Scoring big in online auctions — maybe
I won this gem-looking coin in an Oct. 9 auction by Hampton House, selling through the online portal Proxibid. I risked $330 ($300 bid with 10% buyer’s premium) because it looked like it would qualify to be graded Mint State 64 or MS-65.
I just received the coin in the mail. In hand, it looks exactly like the photo, so I am hoping my bid pays off. I have sent it to PCGS for slabbing and will let you know in a future column when I receive the grade.
The 1889-O Morgan dollar has a generous mintage of 11,875,000. Only about a tenth of that has survived, with many lost to the melting pot, pursuant to the 1918 Pittman Act. The real reason for scarcity in high grades is that millions were released to the general population, so, in all grades up to About Uncirculated, the coin is available for a modest price.
In Uncirculated grades, prices go up dramatically, from about $300 in MS-62 to more than $4,000 in MS-65.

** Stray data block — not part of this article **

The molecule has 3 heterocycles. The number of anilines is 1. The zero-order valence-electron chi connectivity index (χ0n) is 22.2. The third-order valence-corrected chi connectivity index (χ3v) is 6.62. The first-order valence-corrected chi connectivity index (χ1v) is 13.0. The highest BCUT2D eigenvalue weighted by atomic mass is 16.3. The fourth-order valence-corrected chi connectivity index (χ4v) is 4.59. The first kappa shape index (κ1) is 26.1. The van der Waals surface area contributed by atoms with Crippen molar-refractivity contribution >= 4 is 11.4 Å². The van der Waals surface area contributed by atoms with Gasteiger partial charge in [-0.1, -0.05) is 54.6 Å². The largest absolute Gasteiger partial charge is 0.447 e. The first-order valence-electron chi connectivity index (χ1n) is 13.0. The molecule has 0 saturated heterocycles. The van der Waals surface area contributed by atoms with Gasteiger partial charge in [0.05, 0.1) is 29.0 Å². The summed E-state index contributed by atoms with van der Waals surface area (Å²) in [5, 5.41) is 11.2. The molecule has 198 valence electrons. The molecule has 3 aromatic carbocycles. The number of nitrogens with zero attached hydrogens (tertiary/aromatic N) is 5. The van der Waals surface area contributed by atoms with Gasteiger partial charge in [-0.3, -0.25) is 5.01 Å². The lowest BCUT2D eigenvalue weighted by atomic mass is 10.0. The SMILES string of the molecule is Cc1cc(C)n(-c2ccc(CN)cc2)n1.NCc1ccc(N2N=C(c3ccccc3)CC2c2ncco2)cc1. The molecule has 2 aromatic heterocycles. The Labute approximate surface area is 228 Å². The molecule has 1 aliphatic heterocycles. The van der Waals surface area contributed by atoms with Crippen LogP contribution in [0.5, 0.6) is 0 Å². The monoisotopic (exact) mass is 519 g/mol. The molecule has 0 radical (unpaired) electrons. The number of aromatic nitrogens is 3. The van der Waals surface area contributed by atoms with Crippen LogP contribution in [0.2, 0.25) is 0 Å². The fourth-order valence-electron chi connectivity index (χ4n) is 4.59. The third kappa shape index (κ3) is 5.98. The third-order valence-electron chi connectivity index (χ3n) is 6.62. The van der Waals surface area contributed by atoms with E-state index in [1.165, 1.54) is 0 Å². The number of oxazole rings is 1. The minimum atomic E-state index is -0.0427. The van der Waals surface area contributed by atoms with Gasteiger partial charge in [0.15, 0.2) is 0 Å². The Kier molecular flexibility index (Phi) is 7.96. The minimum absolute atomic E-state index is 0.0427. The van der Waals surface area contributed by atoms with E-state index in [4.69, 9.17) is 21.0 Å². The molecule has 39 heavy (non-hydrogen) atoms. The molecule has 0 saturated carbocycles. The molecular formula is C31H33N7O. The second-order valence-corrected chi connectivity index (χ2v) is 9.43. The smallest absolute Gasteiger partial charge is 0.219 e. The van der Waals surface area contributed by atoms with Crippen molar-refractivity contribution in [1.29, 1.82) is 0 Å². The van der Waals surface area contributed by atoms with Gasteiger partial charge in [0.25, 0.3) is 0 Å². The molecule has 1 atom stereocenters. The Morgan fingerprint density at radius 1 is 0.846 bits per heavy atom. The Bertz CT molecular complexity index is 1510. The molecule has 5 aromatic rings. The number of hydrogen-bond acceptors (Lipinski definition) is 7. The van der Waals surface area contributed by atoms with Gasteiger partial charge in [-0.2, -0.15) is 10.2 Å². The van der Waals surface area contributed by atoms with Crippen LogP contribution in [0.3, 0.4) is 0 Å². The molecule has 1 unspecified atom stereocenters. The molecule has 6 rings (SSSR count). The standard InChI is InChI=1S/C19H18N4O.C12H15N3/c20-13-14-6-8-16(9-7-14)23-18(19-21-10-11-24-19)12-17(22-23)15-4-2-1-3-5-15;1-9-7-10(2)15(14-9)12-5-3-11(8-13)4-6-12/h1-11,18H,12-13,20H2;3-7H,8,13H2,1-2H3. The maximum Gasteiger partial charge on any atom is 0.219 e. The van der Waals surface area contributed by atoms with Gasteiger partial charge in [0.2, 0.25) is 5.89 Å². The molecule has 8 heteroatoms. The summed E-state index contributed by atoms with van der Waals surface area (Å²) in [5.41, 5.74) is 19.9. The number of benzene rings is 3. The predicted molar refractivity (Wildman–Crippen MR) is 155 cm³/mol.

I feel my coin has a shot at gem, but may be graded MS-64 because of its weak strike, although the weak strike is typical for the New Orleans Mint’s coins of that year.
As is typical with Morgan dollars, the reverse is a clear MS-65. But the overall grade usually depends on the condition of the obverse. In this coin, there are a few scant bag marks in the left obverse field, but those are negligible. So, I am hoping for a superior grade.
This is why online bidding on raw coins requires numismatic expertise, as developed by those who read Coin World, both its print and Internet features. Many bidders do not know about the scarcity of the 1889-O Morgan dollar, and those who do may not be willing to bid high as I did, as I have faith in my numismatic ability.